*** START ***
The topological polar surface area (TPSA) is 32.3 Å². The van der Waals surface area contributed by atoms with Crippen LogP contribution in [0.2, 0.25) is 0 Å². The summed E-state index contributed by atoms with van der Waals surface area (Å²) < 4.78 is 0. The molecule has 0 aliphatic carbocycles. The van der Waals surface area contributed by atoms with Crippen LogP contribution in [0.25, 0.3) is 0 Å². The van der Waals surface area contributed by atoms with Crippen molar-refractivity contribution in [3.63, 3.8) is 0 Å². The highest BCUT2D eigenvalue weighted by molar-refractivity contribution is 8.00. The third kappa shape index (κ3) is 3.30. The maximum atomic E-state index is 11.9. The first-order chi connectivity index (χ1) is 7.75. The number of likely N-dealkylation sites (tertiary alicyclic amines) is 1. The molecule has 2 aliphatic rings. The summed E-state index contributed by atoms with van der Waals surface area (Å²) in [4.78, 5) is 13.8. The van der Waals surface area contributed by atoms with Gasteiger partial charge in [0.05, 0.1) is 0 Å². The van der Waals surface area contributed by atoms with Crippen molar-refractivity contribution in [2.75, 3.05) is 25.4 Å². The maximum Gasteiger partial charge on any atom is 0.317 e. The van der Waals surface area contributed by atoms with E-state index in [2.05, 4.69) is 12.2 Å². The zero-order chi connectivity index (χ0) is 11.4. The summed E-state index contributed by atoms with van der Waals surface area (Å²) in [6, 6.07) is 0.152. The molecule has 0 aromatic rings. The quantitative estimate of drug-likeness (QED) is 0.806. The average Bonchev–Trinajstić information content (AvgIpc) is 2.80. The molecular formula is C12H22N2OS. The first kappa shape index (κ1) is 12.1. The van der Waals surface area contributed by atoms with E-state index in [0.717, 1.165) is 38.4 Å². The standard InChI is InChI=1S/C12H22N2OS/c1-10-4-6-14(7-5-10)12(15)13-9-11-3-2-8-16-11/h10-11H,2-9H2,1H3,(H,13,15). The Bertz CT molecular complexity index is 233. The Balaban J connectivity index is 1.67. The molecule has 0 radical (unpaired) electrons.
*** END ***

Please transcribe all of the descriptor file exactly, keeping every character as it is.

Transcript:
The topological polar surface area (TPSA) is 32.3 Å². The van der Waals surface area contributed by atoms with Crippen LogP contribution in [0.2, 0.25) is 0 Å². The summed E-state index contributed by atoms with van der Waals surface area (Å²) < 4.78 is 0. The molecule has 0 aliphatic carbocycles. The van der Waals surface area contributed by atoms with Crippen LogP contribution in [0.25, 0.3) is 0 Å². The van der Waals surface area contributed by atoms with Crippen molar-refractivity contribution in [3.63, 3.8) is 0 Å². The highest BCUT2D eigenvalue weighted by molar-refractivity contribution is 8.00. The third kappa shape index (κ3) is 3.30. The maximum atomic E-state index is 11.9. The first-order chi connectivity index (χ1) is 7.75. The number of likely N-dealkylation sites (tertiary alicyclic amines) is 1. The molecule has 2 aliphatic rings. The summed E-state index contributed by atoms with van der Waals surface area (Å²) in [4.78, 5) is 13.8. The van der Waals surface area contributed by atoms with Gasteiger partial charge in [0.05, 0.1) is 0 Å². The van der Waals surface area contributed by atoms with Crippen molar-refractivity contribution in [2.75, 3.05) is 25.4 Å². The maximum Gasteiger partial charge on any atom is 0.317 e. The van der Waals surface area contributed by atoms with E-state index in [2.05, 4.69) is 12.2 Å². The zero-order chi connectivity index (χ0) is 11.4. The summed E-state index contributed by atoms with van der Waals surface area (Å²) in [6, 6.07) is 0.152. The molecule has 0 aromatic rings. The quantitative estimate of drug-likeness (QED) is 0.806. The average Bonchev–Trinajstić information content (AvgIpc) is 2.80. The molecular formula is C12H22N2OS. The first kappa shape index (κ1) is 12.1. The van der Waals surface area contributed by atoms with E-state index in [0.717, 1.165) is 38.4 Å². The standard InChI is InChI=1S/C12H22N2OS/c1-10-4-6-14(7-5-10)12(15)13-9-11-3-2-8-16-11/h10-11H,2-9H2,1H3,(H,13,15). The Bertz CT molecular complexity index is 233. The Balaban J connectivity index is 1.67. The molecule has 0 radical (unpaired) electrons.